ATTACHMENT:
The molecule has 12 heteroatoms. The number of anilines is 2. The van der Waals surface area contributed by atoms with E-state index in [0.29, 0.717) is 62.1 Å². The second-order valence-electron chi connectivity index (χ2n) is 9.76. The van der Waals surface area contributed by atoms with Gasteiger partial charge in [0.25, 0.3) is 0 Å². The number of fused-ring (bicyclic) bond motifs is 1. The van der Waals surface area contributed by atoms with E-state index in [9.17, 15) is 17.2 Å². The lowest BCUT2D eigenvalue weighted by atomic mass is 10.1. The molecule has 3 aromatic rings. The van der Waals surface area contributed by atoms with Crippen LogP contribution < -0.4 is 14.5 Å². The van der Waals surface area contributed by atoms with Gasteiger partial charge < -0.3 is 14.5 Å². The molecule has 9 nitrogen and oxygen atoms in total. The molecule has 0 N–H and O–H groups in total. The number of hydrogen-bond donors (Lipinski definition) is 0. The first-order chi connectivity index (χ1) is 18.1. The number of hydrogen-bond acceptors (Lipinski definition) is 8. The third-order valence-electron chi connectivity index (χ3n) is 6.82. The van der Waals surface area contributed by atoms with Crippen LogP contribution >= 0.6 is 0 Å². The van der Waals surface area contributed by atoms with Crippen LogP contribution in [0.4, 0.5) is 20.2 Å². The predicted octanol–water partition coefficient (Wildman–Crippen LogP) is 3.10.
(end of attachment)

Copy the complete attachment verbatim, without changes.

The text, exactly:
The molecule has 12 heteroatoms. The number of anilines is 2. The van der Waals surface area contributed by atoms with E-state index in [0.29, 0.717) is 62.1 Å². The second-order valence-electron chi connectivity index (χ2n) is 9.76. The van der Waals surface area contributed by atoms with Gasteiger partial charge in [0.25, 0.3) is 0 Å². The number of fused-ring (bicyclic) bond motifs is 1. The van der Waals surface area contributed by atoms with E-state index in [9.17, 15) is 17.2 Å². The lowest BCUT2D eigenvalue weighted by atomic mass is 10.1. The molecule has 3 aromatic rings. The van der Waals surface area contributed by atoms with Crippen LogP contribution < -0.4 is 14.5 Å². The van der Waals surface area contributed by atoms with Gasteiger partial charge < -0.3 is 14.5 Å². The molecule has 9 nitrogen and oxygen atoms in total. The molecule has 0 N–H and O–H groups in total. The number of hydrogen-bond donors (Lipinski definition) is 0. The first-order chi connectivity index (χ1) is 18.1. The number of hydrogen-bond acceptors (Lipinski definition) is 8. The third-order valence-electron chi connectivity index (χ3n) is 6.82. The van der Waals surface area contributed by atoms with Crippen LogP contribution >= 0.6 is 0 Å². The van der Waals surface area contributed by atoms with Crippen LogP contribution in [0.4, 0.5) is 20.2 Å². The predicted octanol–water partition coefficient (Wildman–Crippen LogP) is 3.10.